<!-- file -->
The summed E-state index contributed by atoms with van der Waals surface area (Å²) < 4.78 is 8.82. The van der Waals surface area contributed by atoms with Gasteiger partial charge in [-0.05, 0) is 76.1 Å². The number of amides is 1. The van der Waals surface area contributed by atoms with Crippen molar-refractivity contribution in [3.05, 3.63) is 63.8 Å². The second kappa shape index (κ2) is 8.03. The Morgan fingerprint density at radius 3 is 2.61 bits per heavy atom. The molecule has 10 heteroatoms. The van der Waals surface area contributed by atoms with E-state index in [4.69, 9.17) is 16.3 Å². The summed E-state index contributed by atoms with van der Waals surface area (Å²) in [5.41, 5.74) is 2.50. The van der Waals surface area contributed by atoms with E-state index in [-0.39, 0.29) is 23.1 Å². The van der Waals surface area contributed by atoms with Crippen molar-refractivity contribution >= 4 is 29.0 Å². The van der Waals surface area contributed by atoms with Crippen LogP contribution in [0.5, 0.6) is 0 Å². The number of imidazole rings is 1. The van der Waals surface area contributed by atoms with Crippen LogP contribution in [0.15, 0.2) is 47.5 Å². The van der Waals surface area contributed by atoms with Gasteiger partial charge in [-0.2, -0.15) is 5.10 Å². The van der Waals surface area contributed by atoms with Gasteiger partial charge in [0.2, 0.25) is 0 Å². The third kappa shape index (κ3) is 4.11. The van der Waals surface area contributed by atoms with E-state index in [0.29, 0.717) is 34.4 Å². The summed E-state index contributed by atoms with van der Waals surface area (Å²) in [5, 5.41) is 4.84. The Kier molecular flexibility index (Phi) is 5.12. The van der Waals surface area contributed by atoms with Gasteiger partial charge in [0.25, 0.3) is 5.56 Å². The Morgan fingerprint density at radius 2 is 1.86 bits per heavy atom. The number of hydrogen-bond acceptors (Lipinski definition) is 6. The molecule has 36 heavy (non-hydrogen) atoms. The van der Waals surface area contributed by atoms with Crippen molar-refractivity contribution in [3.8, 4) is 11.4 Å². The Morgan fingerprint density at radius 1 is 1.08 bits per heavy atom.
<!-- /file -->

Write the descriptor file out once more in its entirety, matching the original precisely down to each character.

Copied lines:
The summed E-state index contributed by atoms with van der Waals surface area (Å²) < 4.78 is 8.82. The van der Waals surface area contributed by atoms with Gasteiger partial charge in [-0.05, 0) is 76.1 Å². The number of amides is 1. The van der Waals surface area contributed by atoms with Crippen molar-refractivity contribution in [3.05, 3.63) is 63.8 Å². The second kappa shape index (κ2) is 8.03. The Morgan fingerprint density at radius 3 is 2.61 bits per heavy atom. The molecule has 10 heteroatoms. The van der Waals surface area contributed by atoms with E-state index in [4.69, 9.17) is 16.3 Å². The summed E-state index contributed by atoms with van der Waals surface area (Å²) in [5.41, 5.74) is 2.50. The van der Waals surface area contributed by atoms with E-state index in [-0.39, 0.29) is 23.1 Å². The van der Waals surface area contributed by atoms with Crippen molar-refractivity contribution >= 4 is 29.0 Å². The van der Waals surface area contributed by atoms with Crippen LogP contribution in [0.5, 0.6) is 0 Å². The number of imidazole rings is 1. The van der Waals surface area contributed by atoms with Crippen LogP contribution in [0.15, 0.2) is 47.5 Å². The van der Waals surface area contributed by atoms with Gasteiger partial charge in [-0.2, -0.15) is 5.10 Å². The van der Waals surface area contributed by atoms with Gasteiger partial charge in [0.2, 0.25) is 0 Å². The third kappa shape index (κ3) is 4.11. The van der Waals surface area contributed by atoms with E-state index in [0.29, 0.717) is 34.4 Å². The summed E-state index contributed by atoms with van der Waals surface area (Å²) in [5, 5.41) is 4.84. The Kier molecular flexibility index (Phi) is 5.12. The van der Waals surface area contributed by atoms with Gasteiger partial charge in [0.25, 0.3) is 5.56 Å². The Morgan fingerprint density at radius 2 is 1.86 bits per heavy atom. The number of hydrogen-bond acceptors (Lipinski definition) is 6. The molecule has 36 heavy (non-hydrogen) atoms. The van der Waals surface area contributed by atoms with Crippen molar-refractivity contribution in [3.8, 4) is 11.4 Å². The Morgan fingerprint density at radius 1 is 1.08 bits per heavy atom.